Well, after a long seven years of rigorous academic trials and tribulations, I have finally graduated with my bachelor’s and master’s degrees and gotten a real job! I feel incredibly lucky and excited to have gotten this job, as it fulfills virtually every hope I had had for it. As my graduation from Carnegie Mellon was rapidly approaching, not only was I working myself ragged with typical end-of-semester projects, presentations and reports, but I was also shooting out numerous job applications to engineering firms all across the country. This, as anyone who has spent time doing it knows, is a very time-consuming and heart-wrenching process because more often than not, you get politely rejected or just flat-out ignored. And so, as graduation continued to approach, and my rejections continued to pour in, I was getting more and more anxious because I wasn’t sure what I was going to do afterward.
But then one day an e-mail came across my computer screen and I immediately got super inspired and excited! Up until this point, I had thought that getting a job at a traditional civil engineering firm is exactly what I was qualified for and wanted to do. However once this e-mail and all it implied had been absorbed by my retinas and digested by my brain, I knew that those jobs to which I had previously applied for represented the antithesis of what my heart had been yearning for.
Here’s a little bit of a background. During those seven years that composed my undergraduate and graduate degrees, I spent 10 months living and studying abroad in Japan. Ever since I returned, I have been wanting so badly to go abroad to travel once again. Getting a job at a traditional engineering firm would have more than likely ended up putting that dream on hold for a couple of years (at least), and at the same time would have started eating into my precious twenties!
That being said, this is what popped up on my screen:
Despite my best efforts to remain calm, I began to get that tingly feeling in my stomach that goes along with the excitement, desire, and that looming fear of it all simply being a pipe dream. I immediately forwarded this e-mail to my parents, to which they responded with a lackluster enthusiasm because let’s face it – at first it was a long shot.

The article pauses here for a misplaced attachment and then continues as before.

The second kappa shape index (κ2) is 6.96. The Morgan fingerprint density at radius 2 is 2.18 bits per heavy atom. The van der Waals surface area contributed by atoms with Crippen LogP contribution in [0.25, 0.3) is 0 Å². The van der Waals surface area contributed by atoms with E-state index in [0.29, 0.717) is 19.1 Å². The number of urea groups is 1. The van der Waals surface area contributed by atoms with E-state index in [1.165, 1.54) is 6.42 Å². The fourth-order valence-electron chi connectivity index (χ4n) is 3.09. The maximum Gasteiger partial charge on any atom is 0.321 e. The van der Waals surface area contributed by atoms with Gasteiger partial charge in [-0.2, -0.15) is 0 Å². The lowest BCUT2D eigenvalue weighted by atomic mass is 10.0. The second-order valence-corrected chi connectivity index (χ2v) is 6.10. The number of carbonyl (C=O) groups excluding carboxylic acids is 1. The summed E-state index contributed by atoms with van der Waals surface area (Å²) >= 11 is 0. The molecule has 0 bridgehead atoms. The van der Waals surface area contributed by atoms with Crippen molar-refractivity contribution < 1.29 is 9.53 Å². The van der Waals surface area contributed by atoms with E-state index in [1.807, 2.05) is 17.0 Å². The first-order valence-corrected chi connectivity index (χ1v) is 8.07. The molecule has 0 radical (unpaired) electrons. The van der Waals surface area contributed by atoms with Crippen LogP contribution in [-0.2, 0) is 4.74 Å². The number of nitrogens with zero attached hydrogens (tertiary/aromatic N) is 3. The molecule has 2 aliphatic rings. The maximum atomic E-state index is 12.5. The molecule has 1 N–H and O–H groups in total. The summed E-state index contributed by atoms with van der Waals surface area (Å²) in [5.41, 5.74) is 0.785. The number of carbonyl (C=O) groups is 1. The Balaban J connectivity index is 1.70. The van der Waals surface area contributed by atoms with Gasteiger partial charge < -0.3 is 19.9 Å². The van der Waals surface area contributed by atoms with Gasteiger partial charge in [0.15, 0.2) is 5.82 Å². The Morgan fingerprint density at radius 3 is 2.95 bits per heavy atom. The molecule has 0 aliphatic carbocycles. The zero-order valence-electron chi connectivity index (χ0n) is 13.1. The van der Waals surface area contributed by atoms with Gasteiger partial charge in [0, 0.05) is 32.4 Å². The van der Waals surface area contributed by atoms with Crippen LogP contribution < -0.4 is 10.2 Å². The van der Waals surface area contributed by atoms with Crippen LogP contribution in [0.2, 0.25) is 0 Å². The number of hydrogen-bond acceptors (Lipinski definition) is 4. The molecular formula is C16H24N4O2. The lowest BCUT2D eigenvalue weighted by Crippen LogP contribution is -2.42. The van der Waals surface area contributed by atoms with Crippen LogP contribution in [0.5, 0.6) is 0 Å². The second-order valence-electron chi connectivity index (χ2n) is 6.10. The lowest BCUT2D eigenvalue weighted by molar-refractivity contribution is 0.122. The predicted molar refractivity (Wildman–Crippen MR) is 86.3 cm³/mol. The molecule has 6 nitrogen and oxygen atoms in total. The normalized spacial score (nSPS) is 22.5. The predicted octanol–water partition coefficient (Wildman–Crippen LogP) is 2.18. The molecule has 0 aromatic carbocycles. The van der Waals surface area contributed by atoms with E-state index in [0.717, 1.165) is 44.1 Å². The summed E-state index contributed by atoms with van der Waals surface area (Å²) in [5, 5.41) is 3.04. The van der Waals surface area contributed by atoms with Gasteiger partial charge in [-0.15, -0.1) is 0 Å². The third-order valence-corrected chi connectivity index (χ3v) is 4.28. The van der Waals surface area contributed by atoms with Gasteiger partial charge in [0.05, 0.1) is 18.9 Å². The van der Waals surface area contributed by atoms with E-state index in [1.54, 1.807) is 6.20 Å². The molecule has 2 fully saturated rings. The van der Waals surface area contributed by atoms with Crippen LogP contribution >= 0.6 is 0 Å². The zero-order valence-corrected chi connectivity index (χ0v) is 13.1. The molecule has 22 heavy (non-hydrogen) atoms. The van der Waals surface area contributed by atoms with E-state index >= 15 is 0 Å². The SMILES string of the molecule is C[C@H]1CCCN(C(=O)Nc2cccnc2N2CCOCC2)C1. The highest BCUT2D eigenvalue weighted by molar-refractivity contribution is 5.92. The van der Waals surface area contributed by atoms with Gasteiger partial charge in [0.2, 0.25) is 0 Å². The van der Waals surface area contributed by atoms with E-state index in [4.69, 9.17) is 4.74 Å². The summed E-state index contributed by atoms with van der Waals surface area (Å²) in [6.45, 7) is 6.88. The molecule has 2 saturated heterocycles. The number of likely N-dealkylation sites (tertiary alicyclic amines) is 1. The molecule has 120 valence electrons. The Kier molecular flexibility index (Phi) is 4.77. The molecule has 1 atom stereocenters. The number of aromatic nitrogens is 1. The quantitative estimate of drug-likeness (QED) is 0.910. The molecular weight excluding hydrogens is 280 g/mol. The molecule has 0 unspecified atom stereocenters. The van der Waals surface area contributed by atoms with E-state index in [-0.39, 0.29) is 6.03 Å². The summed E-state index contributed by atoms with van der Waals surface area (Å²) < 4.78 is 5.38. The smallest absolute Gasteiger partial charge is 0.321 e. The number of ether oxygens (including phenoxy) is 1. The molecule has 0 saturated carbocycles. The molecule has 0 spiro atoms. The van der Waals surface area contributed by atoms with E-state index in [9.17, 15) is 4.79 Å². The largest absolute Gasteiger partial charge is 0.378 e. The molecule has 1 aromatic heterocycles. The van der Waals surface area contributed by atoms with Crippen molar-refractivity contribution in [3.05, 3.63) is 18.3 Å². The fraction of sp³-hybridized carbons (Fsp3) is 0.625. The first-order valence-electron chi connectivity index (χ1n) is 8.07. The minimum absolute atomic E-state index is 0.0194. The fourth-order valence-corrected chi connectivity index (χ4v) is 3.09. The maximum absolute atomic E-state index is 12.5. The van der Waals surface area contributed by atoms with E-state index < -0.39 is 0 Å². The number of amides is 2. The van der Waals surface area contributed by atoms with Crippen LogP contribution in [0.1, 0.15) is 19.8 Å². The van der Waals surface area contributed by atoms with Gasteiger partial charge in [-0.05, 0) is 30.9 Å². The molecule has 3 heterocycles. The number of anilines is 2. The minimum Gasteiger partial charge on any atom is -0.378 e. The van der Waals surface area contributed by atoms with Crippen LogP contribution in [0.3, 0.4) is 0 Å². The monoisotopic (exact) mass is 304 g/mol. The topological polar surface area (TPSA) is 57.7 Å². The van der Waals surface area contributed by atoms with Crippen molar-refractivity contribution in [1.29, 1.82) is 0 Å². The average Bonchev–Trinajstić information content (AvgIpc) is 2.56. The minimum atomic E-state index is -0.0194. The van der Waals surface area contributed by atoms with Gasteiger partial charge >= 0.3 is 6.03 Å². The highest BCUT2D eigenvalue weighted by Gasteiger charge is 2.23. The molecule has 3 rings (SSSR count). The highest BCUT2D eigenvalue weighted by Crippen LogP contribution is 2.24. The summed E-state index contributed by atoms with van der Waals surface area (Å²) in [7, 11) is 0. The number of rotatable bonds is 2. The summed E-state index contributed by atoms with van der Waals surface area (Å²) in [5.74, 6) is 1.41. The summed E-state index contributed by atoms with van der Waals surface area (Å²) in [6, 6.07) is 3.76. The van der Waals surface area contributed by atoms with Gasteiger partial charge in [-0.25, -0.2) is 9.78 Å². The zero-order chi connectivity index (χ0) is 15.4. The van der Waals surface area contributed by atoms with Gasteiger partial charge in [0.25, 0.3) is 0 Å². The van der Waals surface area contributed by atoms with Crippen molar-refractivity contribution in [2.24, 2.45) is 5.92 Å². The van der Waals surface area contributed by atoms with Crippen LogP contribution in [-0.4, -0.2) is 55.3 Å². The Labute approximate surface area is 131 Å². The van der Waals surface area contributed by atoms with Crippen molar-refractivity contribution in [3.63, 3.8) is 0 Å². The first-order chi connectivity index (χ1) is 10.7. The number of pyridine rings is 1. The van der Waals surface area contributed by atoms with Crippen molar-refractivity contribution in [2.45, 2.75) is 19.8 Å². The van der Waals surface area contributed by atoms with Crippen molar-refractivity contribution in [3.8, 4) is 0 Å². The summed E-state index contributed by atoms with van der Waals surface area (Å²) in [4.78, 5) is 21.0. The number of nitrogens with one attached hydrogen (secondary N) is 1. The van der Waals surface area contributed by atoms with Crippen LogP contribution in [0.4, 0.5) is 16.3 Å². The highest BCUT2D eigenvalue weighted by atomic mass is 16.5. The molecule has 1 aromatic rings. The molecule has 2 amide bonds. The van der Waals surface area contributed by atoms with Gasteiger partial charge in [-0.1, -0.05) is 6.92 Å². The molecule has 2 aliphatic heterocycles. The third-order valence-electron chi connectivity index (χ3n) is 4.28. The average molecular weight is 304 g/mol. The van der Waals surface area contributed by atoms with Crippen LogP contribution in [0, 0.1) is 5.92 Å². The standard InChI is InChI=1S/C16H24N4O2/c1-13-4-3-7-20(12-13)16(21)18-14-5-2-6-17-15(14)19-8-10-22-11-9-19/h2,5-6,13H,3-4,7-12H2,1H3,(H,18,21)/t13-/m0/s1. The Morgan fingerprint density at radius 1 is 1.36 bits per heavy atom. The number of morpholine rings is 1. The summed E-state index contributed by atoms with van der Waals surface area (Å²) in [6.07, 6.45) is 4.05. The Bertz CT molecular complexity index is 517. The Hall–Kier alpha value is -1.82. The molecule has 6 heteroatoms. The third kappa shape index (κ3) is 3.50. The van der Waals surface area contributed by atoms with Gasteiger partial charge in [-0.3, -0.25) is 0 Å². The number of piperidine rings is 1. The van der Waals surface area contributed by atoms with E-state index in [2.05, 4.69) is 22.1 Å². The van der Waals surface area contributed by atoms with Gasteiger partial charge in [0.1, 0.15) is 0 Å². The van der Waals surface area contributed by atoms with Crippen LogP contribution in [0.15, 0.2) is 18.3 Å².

I took the first step and reached out to Valparaiso University (VU), inquiring as to the deadline for applications. The contact, Erik, said “the end of April,” and at that time April had just begun. Given that I was swamped with school work at that time, I decided to put it on hold until some time freed up… A couple of weeks passed and I began to think about it again. Just as soon as that happened, I received a phone call from none other than Erik from VU, who called to inquire if I was still interesting in the Dalian position. Enthusiastically, I responded, “Yes, of course!” So he continued and gave me some more information about the job, and then asked if I could get him my CV by the end of the week.
I excitedly began updating my CV and sent it out. Soon enough, he responded with an offer for a phone interview for later the following week. Then, shortly after the phone interview, I received a request for a Skype interview where I’d give a brief 20-minute lecture on free-body diagrams to him and the dean of engineering at VU on Monday of the following week. Again, I excitedly prepared my lecture and began practicing it.
It was at this point that I was really struggling to maintain my calm and not get too excited at the prospect of moving to China to teach engineering because I knew that if things didn’t go well, I’d miss out on the opportunity of a lifetime and be severely disappointed. Despite these things, I continued the process and eventually the time for the Skype session came. With a fantastic amount of support from the faculty and my fellow students in the Civil & Environmental Engineering (CEE) department at CMU, I was ready. I gave the lecture and fielded some questions from the dean. Altogether, the session lasted just under 30 minutes. I left feeling satisfied. Now the wait for a response…
To my great surprise, that wait didn’t last long! Not more than 15 minutes after my Skype session ended did I receive a phone call from Erik, who then offered me the job!
Now three months and a bunch of paperwork later, I am an official faculty member of Valparaiso University with a flight booked for China on August 19th, and an apartment waiting for me in Dalian, China. All that’s left is the course preparation, Mandarin flashcards, and the wait…
As you may have gleaned from the link above, I blogged about my time in Japan. My motivation to do so was so that my friends, family, fellow students, supportive professors and staff members from both my alma maters could keep up with my adventures. I enjoyed writing it so much, and treasure what’s archived in it so much so that I intend to do it again during my time in China. I hope you all decide to follow me in my adventures as DanInDalian, because there is much more to come!